Delta near deal to buy Virgin Atlantic stake: source

Mon Dec 10, 2012 1:27pm EST
 
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By Rhys Jones

LONDON (Reuters) - Delta Air Lines Inc DAL.N is nearing an agreement to buy Singapore Airlines' SIAL.SI 49 percent stake in Virgin Atlantic VA.UL, and is expected to agree to a transatlantic joint venture with the British carrier, a source said.

Meanwhile, Richard Branson said he planned to keep control of the carrier he set up and said International Airlines Group ICAG.L boss Willie Walsh was misguided for saying the brand would be ditched by Delta.

"Rumors have been spread in the press that I am planning to give up control of Virgin Atlantic and, according to Willie Walsh ... that our brand will soon disappear. This is wishful thinking and totally misguided," Branson said on Monday.

A source familiar with Branson's thinking told Reuters that Virgin Atlantic would form a joint venture on transatlantic flights with Delta if the U.S. carrier bought Singapore Airlines' stake in the British carrier, which Branson set up in 1984.

Delta and Virgin Atlantic's plan to set up a revenue-sharing deal on flights between Britain and the United States would involve code-sharing, allowing both to sell flights on the other airline and share revenues from ticket sales, the source said.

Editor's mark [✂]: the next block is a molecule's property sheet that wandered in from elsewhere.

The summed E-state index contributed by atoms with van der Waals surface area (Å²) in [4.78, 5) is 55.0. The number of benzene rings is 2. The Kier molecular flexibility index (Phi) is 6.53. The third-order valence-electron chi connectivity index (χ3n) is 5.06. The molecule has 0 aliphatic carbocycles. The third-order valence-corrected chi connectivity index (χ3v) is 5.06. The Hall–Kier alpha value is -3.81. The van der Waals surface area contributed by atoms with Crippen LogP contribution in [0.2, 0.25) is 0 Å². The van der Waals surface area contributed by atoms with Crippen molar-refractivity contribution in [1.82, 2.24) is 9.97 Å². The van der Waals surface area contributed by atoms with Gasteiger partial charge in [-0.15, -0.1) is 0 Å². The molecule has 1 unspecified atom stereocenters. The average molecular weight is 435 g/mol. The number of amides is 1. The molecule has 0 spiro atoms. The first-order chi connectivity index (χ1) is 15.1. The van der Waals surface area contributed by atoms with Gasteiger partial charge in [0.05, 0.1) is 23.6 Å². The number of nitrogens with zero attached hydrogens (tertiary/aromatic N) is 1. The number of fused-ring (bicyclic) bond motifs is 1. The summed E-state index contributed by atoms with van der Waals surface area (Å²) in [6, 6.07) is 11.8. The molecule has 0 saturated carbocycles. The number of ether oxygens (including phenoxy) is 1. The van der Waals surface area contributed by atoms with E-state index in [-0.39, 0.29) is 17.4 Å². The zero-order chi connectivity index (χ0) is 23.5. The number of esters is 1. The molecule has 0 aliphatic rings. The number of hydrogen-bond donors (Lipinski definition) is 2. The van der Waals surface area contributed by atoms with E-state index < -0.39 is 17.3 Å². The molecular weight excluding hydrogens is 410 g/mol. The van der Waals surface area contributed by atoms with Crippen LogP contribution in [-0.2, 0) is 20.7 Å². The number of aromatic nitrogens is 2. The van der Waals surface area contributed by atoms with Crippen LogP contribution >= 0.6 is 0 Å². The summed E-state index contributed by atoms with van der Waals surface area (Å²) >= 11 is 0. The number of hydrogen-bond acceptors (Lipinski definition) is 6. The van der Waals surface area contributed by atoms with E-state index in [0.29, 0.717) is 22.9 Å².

The joint venture could lead to the pair sharing costs and bringing prices and schedules into line, the source said.

The partnership would be similar to that operated by American Airlines AAMRQ.PK and IAG's British Airways (BA) since 2010 on transatlantic flights between Canada, Mexico, the United States and many European cities.

Delta has acquired stakes in Grupo Aeromexico AEROMEX.MX and Brazil's Gol Linhas Aereas GOLL4.SA over the past year, and has long hoped to break into capacity-constrained Heathrow. Virgin Atlantic is the second-largest carrier at the airport after BA.   Continued...

 
A passenger talks on her phone at a Delta Airlines gate a day before the annual Thanksgiving Day holiday at the Salt Lake City international airport, in Salt Lake City, Utah November 21, 2012. REUTERS/George Frey